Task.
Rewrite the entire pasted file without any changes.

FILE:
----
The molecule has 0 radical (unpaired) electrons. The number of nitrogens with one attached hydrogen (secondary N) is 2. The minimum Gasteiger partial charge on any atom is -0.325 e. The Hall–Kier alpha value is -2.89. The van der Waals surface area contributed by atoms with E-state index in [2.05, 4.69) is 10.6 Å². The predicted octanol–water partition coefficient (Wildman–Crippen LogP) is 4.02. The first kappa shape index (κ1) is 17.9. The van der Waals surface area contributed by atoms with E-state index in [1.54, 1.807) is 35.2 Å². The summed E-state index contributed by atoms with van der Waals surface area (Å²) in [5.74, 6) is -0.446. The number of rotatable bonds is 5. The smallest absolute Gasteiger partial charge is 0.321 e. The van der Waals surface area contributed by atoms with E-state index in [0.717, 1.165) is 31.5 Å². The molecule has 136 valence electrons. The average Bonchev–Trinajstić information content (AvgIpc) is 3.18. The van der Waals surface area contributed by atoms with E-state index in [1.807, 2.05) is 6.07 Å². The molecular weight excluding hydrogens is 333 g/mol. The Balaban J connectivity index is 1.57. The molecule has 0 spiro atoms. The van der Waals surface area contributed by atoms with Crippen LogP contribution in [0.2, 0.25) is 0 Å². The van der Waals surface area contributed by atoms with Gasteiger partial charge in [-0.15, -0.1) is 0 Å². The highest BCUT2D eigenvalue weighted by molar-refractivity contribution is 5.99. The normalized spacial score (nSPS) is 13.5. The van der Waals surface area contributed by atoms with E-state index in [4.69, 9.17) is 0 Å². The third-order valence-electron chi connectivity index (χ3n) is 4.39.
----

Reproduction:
The molecule has 0 radical (unpaired) electrons. The number of nitrogens with one attached hydrogen (secondary N) is 2. The minimum Gasteiger partial charge on any atom is -0.325 e. The Hall–Kier alpha value is -2.89. The van der Waals surface area contributed by atoms with E-state index in [2.05, 4.69) is 10.6 Å². The predicted octanol–water partition coefficient (Wildman–Crippen LogP) is 4.02. The first kappa shape index (κ1) is 17.9. The van der Waals surface area contributed by atoms with E-state index in [1.54, 1.807) is 35.2 Å². The summed E-state index contributed by atoms with van der Waals surface area (Å²) in [5.74, 6) is -0.446. The number of rotatable bonds is 5. The smallest absolute Gasteiger partial charge is 0.321 e. The van der Waals surface area contributed by atoms with E-state index in [0.717, 1.165) is 31.5 Å². The molecule has 136 valence electrons. The average Bonchev–Trinajstić information content (AvgIpc) is 3.18. The van der Waals surface area contributed by atoms with E-state index in [1.807, 2.05) is 6.07 Å². The molecular weight excluding hydrogens is 333 g/mol. The Balaban J connectivity index is 1.57. The molecule has 0 spiro atoms. The van der Waals surface area contributed by atoms with Crippen LogP contribution in [0.2, 0.25) is 0 Å². The van der Waals surface area contributed by atoms with Gasteiger partial charge in [-0.15, -0.1) is 0 Å². The highest BCUT2D eigenvalue weighted by molar-refractivity contribution is 5.99. The normalized spacial score (nSPS) is 13.5. The van der Waals surface area contributed by atoms with E-state index in [4.69, 9.17) is 0 Å². The third-order valence-electron chi connectivity index (χ3n) is 4.39.